Is DevOps a Real Concrete Thing?
Yaniv Yehuda provides key quotes from Don Jons at this month's TechMentor conference in Las Vegas.
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“DevOps is not something you can buy and it doesn’t come with a contract. But it is a real concrete thing. It is something you can do,” argued Don Jones, at this month’s TechMentor conference in Las Vegas.
While most of the attention with DevOps has been focused on the ‘Dev’ side, Jones wanted to bring some attention to the new mindset required for Ops teams.
Here are some worthy excerpts from his address:
“Companies get into the mode of pushing out software faster and faster. The Ops side has always said, ‘We can’t do it that fast, things will break. We’re not going to do anything that might break anything.'”
“That means lots of automation, it means shortening the cycles, shortening the time it takes to be comfortable with something so we can push it out quickly, and shortening the actual deployment process. The current waterfall approach to ops is a little crazy. We spend as much money to make things as reliable as possible, but there is diminishing point of return.”
“The problem with current approach is when we break things, we can’t fix them quickly. The whole point of DevOps is to do it faster. If we fail, we fail with style, but we can fix things quickly. It’s not about being agile. It’s about being quick.”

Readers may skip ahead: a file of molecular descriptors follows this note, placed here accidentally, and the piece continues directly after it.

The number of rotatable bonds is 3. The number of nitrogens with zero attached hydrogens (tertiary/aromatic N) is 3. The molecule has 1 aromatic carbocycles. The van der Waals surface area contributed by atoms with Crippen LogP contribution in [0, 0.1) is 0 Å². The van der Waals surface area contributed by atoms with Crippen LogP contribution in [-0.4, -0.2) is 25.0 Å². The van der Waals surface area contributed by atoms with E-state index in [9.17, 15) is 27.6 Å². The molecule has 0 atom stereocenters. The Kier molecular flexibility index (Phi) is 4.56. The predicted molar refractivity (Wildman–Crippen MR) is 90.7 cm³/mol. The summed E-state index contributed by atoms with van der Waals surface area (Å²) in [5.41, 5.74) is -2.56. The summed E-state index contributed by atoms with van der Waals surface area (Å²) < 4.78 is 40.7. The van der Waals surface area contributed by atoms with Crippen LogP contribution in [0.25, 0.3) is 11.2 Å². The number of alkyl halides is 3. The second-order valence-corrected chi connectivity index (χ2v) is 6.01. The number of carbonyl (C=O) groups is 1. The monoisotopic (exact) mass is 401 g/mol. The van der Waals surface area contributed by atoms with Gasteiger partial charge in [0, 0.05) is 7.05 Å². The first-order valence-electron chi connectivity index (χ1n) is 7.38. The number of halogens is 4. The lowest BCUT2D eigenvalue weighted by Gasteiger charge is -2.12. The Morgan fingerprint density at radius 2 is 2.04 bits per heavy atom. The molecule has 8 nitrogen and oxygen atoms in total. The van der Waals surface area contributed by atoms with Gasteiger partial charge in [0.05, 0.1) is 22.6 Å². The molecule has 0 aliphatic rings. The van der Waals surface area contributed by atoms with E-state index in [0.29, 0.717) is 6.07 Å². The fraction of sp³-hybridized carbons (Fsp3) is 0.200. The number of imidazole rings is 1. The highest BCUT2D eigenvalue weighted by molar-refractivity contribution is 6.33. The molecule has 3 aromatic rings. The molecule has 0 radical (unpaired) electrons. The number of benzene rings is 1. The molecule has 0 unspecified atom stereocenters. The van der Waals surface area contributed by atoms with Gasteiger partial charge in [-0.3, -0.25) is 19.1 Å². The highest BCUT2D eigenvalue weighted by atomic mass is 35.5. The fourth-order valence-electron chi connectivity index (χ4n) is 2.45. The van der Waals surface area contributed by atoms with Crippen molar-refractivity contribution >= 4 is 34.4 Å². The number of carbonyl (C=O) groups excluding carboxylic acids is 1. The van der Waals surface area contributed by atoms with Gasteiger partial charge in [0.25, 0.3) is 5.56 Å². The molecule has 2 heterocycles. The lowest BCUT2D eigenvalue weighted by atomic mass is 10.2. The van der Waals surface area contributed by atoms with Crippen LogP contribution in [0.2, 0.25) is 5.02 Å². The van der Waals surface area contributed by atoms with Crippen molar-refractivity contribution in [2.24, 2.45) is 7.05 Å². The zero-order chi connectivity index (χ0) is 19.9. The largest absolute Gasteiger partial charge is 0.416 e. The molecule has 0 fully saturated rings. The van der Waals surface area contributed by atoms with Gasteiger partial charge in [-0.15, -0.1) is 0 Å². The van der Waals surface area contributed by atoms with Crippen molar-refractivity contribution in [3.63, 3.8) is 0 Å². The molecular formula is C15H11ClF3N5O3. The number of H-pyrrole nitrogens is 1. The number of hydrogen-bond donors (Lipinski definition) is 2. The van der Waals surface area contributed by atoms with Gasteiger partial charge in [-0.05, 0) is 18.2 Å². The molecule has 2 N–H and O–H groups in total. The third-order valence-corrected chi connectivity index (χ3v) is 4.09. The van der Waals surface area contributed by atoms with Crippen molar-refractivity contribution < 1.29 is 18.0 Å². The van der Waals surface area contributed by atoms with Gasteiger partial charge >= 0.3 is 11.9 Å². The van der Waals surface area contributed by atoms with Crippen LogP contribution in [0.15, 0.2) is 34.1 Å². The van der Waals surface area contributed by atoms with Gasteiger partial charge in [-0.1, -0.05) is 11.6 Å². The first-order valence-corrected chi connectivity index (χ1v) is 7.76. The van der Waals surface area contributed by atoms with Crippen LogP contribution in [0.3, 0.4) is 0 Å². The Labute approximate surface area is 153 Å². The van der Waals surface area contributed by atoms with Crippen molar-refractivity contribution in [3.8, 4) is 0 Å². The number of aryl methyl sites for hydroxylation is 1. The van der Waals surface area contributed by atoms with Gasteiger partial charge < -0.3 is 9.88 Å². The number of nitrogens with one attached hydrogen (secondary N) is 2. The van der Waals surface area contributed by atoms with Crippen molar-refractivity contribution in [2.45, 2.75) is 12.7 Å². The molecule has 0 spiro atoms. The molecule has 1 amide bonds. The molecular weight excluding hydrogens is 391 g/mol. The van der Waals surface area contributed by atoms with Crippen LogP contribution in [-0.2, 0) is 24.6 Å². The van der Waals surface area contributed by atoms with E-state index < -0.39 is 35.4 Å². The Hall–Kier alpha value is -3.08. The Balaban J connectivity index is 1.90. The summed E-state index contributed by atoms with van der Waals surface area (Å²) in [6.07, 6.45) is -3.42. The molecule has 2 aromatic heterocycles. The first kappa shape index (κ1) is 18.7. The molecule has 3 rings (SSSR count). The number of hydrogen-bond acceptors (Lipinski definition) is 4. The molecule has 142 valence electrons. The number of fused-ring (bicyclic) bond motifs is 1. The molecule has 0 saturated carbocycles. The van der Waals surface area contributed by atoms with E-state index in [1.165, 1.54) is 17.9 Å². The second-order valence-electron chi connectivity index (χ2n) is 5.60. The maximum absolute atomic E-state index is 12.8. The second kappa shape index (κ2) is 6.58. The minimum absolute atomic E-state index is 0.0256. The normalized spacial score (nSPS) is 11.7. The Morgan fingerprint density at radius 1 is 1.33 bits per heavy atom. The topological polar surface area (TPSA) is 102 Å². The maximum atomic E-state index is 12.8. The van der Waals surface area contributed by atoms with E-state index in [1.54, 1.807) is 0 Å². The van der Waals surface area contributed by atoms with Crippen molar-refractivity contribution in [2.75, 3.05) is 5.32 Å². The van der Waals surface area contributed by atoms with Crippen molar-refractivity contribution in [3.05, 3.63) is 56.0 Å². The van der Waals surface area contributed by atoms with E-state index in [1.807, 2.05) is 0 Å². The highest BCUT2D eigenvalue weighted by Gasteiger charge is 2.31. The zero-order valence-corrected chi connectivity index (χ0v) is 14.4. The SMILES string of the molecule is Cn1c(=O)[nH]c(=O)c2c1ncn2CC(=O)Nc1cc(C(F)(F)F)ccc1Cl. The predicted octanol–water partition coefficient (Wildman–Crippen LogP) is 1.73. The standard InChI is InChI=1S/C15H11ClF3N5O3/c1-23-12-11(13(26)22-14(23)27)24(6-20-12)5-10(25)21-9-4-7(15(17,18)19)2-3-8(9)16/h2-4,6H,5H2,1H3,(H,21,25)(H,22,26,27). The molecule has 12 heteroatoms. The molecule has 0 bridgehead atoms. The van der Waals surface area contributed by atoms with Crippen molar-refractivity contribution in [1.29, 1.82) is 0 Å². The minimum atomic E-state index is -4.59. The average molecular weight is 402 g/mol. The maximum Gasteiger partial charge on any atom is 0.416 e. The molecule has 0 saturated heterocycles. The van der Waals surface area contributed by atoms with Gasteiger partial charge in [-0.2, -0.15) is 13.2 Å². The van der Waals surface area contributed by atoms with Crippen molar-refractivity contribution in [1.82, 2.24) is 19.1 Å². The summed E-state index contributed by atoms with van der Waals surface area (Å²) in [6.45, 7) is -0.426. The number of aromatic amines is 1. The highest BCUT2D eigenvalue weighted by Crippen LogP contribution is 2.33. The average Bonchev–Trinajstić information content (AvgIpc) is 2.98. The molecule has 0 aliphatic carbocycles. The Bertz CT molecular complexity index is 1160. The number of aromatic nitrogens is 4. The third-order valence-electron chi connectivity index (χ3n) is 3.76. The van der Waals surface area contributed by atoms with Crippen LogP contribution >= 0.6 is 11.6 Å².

“Not every organization is going to be able to pull this off. Companies have to realize that they can fail, and they can recover from those failures and they can do so more quickly than they do now. It’s also essential to realize what is truly mission-critical, and to realize what you can live without for short outages.”
“This doesn’t happen unless big management buys off. That’s why DevOps is as much cultural shift. We can do this, but business has to want to whole thing. You can’t do DevOps halfway.”
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“The key to successfully moving to DevOps is to fail fast and recover faster. take it from a week to I can’t even measure it. Not changing is also failing, so failure is an option,” he said. “All we have to do is ‘unfail’ a lot faster than we can today.”
Published at DZone with permission of Yaniv Yehuda, DZone MVB. See the original article here.
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